If you’re a regular reader of this blog, you might have noticed that it’s been a while since I’ve written here about either Detective Comics or Batman. The last issue of the former title to receive the “Attack of the 50 Year Old Comic Books” spotlight was issue #369 (Nov., 1967), while the most recent issue of the latter to rate a post was #197 (Dec., 1967). Not counting the hero’s appearances in issues of Justice League of America, World’s Finest Comics, and (most significantly) The Brave and the Bold that I have posted about, this blog has been a Batman-free zone for more than two years. That’s quite a contrast to the first two years of this enterprise, during which time the blog covered comics published from mid-1965 to mid-1967, and Batman and Detective accounted for nine posts between them.
What changed over the course of the following two year period, fifty years ago? Well, to begin with, “Batmania” — the TV-fueled craze for all things Bat-related — finally ran out of steam. By the autumn of ’67, when the last two Bat-books I posted about were published, the Adam West-starring show was still airing, but was in decline (in fact, the third season didn’t even air in my area). The books themselves were also changing around that time, as the single strongest artistic talent associated with them, Carmine Infantino, moved into an executive role at DC (and consequently stopped drawing), and veteran writers like Gardner F. Fox were let go by the publisher. Plus, I was getting older, and my tastes were evolving. (Indicative of that, I’d “discovered” Marvel that summer, though I wouldn’t go “all in” on the company’s wares until early ’68).
But I don’t want to give you the impression I didn’t buy any issues of Detective and Batman during the two years prior to the publication of our present topic of discussion, Batman #219; while there weren’t many, there were still at least a few (even if none that I wanted to devote a whole blog post to). The most recent examples of such had been Detective #389 (July, 1969) and Batman #214 (Aug., 1969). Both were fairly typical of this post-Batmania period, as both featured Bat-tales written by Frank Robbins (best known as the creator and cartoonist of the comic strip Johnny Hazard prior to 1968, when he’d begun freelancing for DC as a writer) and inked by Joe Giella, who’d been working on both titles on a regular basis for as long as editor Julius Schwartz had been in charge of them (i.e., since 1964). Though neither of these comics could be called one for the ages (well, not by me, at least), Detective #389 had an edge over Batman #214 in several respects. The latter featured a book-length story (pencilled by Irv Novick) about a campaign by the young women of Gotham City to get Batman married off; this was apparently an attempt to comment on (or at least evoke) the burgeoning women’s liberation movement, and was every bit as cringeworthy as you might imagine. The former comic, on the other hand, featured a major Bat-villain, the Scarecrow, in the Bob Brown-drawn lead story, and also boasted a Batgirl back-up tale with art by Gil Kane and Murphy Anderson. And, of course, it also had a cover by Neal Adams.
Adams, as we’ve covered in previous posts, had been quietly redefining the standard visual representation of Batman and his milieu over in Brave and the Bold for about a year, beginning with issue #79 (Aug.-Sept., 1968). Unable to convince Julius Schwartz to give him a story assignment for Batman or Detective, the young artist had found more success with BatB editor Murray Boltinoff. In collaboration with writer Bob Haney, whose scripts during this period tended more towards gritty crime dramas than had much of his recent Brave and the Bold work, Adams turned out eight issues in which readers met a Batman who rarely appeared during the daytime, relied on a minimum of Bat-themed gadgetry, and generally came across as more of a “weird figure of the night” than had been seen in almost thirty years.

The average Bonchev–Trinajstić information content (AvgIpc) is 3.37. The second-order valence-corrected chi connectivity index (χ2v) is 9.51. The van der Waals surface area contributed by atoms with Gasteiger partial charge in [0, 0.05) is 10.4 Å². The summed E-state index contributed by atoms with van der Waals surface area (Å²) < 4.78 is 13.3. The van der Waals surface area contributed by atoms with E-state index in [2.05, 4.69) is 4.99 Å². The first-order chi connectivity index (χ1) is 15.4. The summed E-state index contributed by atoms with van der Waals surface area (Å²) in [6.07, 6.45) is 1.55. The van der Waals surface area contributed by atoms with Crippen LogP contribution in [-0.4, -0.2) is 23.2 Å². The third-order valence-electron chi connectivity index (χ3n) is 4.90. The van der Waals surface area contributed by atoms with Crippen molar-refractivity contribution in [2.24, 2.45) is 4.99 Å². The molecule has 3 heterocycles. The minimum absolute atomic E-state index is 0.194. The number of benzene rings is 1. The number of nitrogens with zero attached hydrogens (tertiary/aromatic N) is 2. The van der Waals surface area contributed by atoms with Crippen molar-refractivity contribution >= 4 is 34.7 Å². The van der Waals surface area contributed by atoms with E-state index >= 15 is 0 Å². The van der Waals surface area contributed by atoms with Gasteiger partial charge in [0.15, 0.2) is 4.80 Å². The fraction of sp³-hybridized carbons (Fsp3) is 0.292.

Those readers noticed the difference, and largely approved, as they indicated both via letters to DC and through newsstand sales.* The positive response wasn’t lost on Julius Schwartz — though he doesn’t seem to have been entirely sure just what to do about it, at least not at first. The aforementioned Detective #389 perfectly exemplifies this ambivalence, as Bob Brown’s art nods towards Adams’ version of Batman, depicting the hero in a long, billowing cape (an innovation Schwartz proudly highlights on the book’s letters page), while Frank Robbins’ story evokes the idea of Batman’s appearance striking fear into the hearts of criminals — but only in the past tense, as something Batman and Robin recall rather wistfully, rather than as something that could have meaning or utility for them as present-day crimefighters:
Around this same time, Schwartz also made a subtle but significant tweak to the look of the Batman title by replacing inker Joe Giella with Dick Giordano. Giordano was a fellow editor with Schwartz at DC, of course; but he was also an experienced artist who, beginning in mid-1968, had embellished practically every Neal Adams DC job that Adams didn’t ink himself, and so may have been expected by Schwartz to bring something of Adams’ illustrative, photorealistic style to the work of regular penciller Irv Novick. Schwartz proceeded to highlight this artistic change in the letters column of Giordano’s first issue, #215 (Sept., 1969), while at the same time promising that it was merely a “preliminary move” in preparation for a “BIG CHANGE” for Batman that was coming before the end of the year. Having first teased this impending development a couple of months earlier in Detective #388 (June, 1969), Schwartz continued to promote it in later Batman and Detective lettercols as well.
The first actual marker of the “Big Change” finally arrived with Detective #393 (Nov., 1969), in which Robbins, Brown, and Giella presented the “final” case of Batman and Robin as a team. However, the question posed on that book’s Novick-drawn cover — why were the Dynamic Duo breaking up? — wouldn’t be answered until the next month’s Batman #217, as Robbins, Novick, and Giordano revealed that Dick Grayson was leaving for college. And that was by no means the extent of the changes; for, as heralded by Adams’ dramatic cover, Batman himself was leaving his Batcave — and much of the old life it represented — behind. He (along with faithful butler Alfred Pennyworth) was moving from stately Wayne Manor to a penthouse apartment in the heart of Gotham City, where Bruce Wayne would abandon his idle-playboy pose to begin playing a more active role in helping others, through the Wayne Foundation. As Bruce explained to Alfred, Batman’s methods needed to change as well: